A few friends and I are reading this book together. Each week we are reading one chapter. On Fridays, I am posting my comments, then giving them the opportunity to add their thoughts as well. If you would like to join us or simply find out more about the book, you can read about it here.)
Chapter 10: "Margin in Finances"
- Of these last four chapters, I would say this is the one most of us probably have the best hold on, because none of us have tons of money, and we all have already had to be careful with our money. Maybe we don't have a lot of margin or wiggle room, but we do handle it well.
- I think it is so telling of human sinful nature that in America, where we enjoy some of the greatest affluence and comfort in the history of the world, we have a whole range of serious financial problems.
- "Student borrowing has skyrocketed." (Page 133) Some of you know that I enjoy listening to Dave Ramsey. He says that our parents' generation got into debt because of mortgages and credit cards. He also says that the biggest current problem is student loan debt.
- He gave a warning against credit cards, and I believe rightfully so. However, I realize that there is a very small percentage of people who use them to their advantage and who do not abuse them (pay off every month, use rewards, etc.) However, I would venture that the percentage of people who do that is less than 5%. I have no problem with someone using a credit card that way, but I think they need to have the conviction that they will cut it up before they would abuse it. An open line of credit is an ever-present "temptation" when financial difficulties come. I am curious as to your thoughts on credit cards.
- I felt like he didn't give a clear answer on some of the questions about financial margin. In one place, he would say one thing, but something else in another. This is what I mean:
"When we encounter money along the path of life, we are encouraged to do one of three things with it: turn and walk in the other direction; pick it up and give it away; or use it for the necessities of daily living." (Page 136)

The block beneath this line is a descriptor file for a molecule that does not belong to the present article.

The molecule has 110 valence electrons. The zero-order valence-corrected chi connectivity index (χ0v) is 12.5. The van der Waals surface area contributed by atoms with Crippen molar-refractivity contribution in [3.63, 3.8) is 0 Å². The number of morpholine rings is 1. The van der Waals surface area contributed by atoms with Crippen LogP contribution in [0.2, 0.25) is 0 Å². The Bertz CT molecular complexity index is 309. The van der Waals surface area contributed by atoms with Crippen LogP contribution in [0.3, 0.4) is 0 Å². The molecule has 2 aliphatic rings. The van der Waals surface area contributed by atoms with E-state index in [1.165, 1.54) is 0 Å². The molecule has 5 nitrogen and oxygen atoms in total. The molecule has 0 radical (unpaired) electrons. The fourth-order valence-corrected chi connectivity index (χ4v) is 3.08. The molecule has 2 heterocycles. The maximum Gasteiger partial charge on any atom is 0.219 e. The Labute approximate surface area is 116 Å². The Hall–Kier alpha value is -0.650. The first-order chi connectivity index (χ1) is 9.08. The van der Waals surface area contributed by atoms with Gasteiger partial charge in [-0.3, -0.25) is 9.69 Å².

"If, for example, you currently have no savings and pay expenses from a checking account that is monthly drained dry, what happens if there are emergency medical expenses? You would need to take out a loan and enter into debt. But if you sustained a savings, you would have margin against such emergencies" (Page 144) If I am to do the three things above, how can I ever have any kind of savings? Savings is not part of necessities of daily living.
"Some advisors recommend setting aside a contingency fund equal to three to six months of your usual spending for unexpected emergencies. I personally do not follow this rule, preferring to live closer to the edge of faith." (Page 144) So, what does he recommend? Is not having margin living even closer to faith? Is he saying he has more faith than a person who has three to six months of expenses? He said savings is good but hoarding is not- how do we know where one ends and the other begins?
I'm fine with him believing whatever he wants to believe. I just think if a person is going to write a book on margin, he should clearly lay out his thoughts, and I feel like he has not done so in this chapter. I think preachers often do the same thing- they make definitive statements about money that if you take to their logical end, we should sell everything extraneous that is not necessary for living, and always spend all our money by the end of the day. It is easier to say these type of things than to wrestle with the tough questions. Am I the only one who felt this way?
- He said that he was unwilling to be wealthy and quoted the apostle Paul where he said, "They that will be rich fall into temptation." He equated being willing to be wealthy to being in temptation, but it seems to me that Paul was talking about those who desired to be rich. I believe a person can become wealthy, even if his focus is not on wealth.
- He said our list of "needs" is greater today than in 1900, which was greater than in the time of Christ. However, couldn't we add, that the list then might have been greater than in the days of David, or Moses, or Adam? My point is that the culture around Jesus doesn't define our needs.
- We all need to seek God's wisdom as we make decisions about how to use the money He has provided. Even if we all are doing that, we will still need understanding with one another because we all will spend money differently on discretionary items- things above our basic needs. I must be willing to respect your families' right to decide on some things, and you should be willing to give us that liberty as well. Too often, we think we are doing everything perfectly, and anyone who spends money on something we wouldn't is in sin.
- I thought this quote was very good- "The cultivation and expansion of needs is ... the antithesis of freedom." (Page 141) Remind you of anywhere?
I've had my say, what say you?
Discussion on Chapter 9
Discussion on Chapter 11